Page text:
The preliminary data in part B are consistent with part A and no additional serious adverse events turned up at doses as high as 600 mg twice daily, the company noted. More data from the trial will be submitted for presentation at a medical conference and, with the last patient enrolled in June, Principia expects to provide another update by the end of the year. Meanwhile, the firm’s chief medical officer, Dolca Thomas, said that, “since the trial is still ongoing, we need to finalize the total data collection to look at all the factors that may influence a response. It’s preliminary, really, to say” what might be the relationship between characteristics brought by patients to the trial and their responses. Principia presented the findings available so far at the European Academy of Dermatology and Venereology meeting in Madrid, Spain.

In the phase III effort called Pegasus, testing the drug at its twice-daily 400-mg dose, the primary efficacy endpoint is to assess whether PRN-1008 could drive durable complete remission on very low-dose CS (≤5 mg/day) after 36 weeks of treatment. Durable complete remission is reached when all lesions have healed, and no new ones have appeared for at least eight weeks. Key secondary endpoints are cumulative CS use and time to complete remission. After 36 weeks, all patients are to be treated with PRN-1008 therapy in an open-label extension period of 24 weeks. Wainwright analyst Joseph Pantginis noted in a report that “importantly, the trial size of the phase III is similar to those of two recent randomized, controlled, phase III trials investigating Rituxan [rituximab, Roche Holding AG and Biogen Inc.] and Arzerra [ofatumumab, Novartis AG] in PV.” Data are expected in the first half of 2022.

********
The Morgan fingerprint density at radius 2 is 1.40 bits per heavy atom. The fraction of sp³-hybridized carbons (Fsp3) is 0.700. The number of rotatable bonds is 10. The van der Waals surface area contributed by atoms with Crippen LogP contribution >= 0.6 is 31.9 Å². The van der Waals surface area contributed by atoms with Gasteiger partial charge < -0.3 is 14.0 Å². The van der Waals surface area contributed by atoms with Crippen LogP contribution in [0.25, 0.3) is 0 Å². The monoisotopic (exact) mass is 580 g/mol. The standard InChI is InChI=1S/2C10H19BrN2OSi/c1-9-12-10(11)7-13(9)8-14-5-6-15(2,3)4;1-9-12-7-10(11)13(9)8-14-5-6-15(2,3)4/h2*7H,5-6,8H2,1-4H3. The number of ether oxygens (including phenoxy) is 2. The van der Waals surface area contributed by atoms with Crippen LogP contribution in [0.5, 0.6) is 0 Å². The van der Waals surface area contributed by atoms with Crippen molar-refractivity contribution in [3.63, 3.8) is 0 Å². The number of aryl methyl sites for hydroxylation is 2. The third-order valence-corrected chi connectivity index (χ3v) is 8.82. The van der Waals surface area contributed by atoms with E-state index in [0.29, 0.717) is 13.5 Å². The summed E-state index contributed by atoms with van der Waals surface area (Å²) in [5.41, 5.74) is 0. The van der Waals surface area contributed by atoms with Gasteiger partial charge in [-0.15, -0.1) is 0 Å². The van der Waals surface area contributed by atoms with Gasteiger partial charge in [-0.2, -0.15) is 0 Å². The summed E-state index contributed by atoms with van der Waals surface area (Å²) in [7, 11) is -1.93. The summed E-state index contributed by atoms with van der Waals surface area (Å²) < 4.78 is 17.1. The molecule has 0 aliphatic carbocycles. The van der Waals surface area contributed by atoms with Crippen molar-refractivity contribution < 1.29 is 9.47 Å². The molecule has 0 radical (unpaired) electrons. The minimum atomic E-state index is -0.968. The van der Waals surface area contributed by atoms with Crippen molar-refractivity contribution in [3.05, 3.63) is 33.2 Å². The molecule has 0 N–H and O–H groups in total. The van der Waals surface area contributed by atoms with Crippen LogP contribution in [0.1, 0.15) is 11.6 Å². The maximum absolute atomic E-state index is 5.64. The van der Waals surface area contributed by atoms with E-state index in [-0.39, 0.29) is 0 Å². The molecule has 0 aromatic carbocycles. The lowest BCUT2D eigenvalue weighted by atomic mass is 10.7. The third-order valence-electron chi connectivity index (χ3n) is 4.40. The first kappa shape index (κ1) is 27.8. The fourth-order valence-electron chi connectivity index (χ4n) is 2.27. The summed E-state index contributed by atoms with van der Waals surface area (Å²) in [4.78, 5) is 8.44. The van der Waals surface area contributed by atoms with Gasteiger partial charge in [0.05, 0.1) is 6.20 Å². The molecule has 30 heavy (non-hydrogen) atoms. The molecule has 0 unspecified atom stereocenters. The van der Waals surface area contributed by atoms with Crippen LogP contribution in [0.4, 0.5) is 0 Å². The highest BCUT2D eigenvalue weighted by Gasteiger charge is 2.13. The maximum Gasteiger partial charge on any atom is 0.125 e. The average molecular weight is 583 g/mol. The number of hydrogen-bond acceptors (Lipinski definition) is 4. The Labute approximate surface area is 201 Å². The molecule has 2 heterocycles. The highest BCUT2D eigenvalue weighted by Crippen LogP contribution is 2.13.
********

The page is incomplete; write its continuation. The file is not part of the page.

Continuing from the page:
Not alone in PV

Two standards of care exist today for PV: Rituxan and CS. “By looking at historical data (six months of treatment), PRN-1008 has demonstrated a faster and deeper response than steroids,” Pantginis said. “As for Rituxan, limited data are present for six months of treatment” but “available data point to a limited CR rate. Overall, these observations along with PRN-1008’s clinical activity registered thus far reinforce the competitive advantage of PRN-1008 as opposed to standards of care, in our belief,” he added, calling the Principia candidate “a real therapeutic option for PV, which may accelerate Pegasus’ trial enrollment by offering patients a differentiated option.”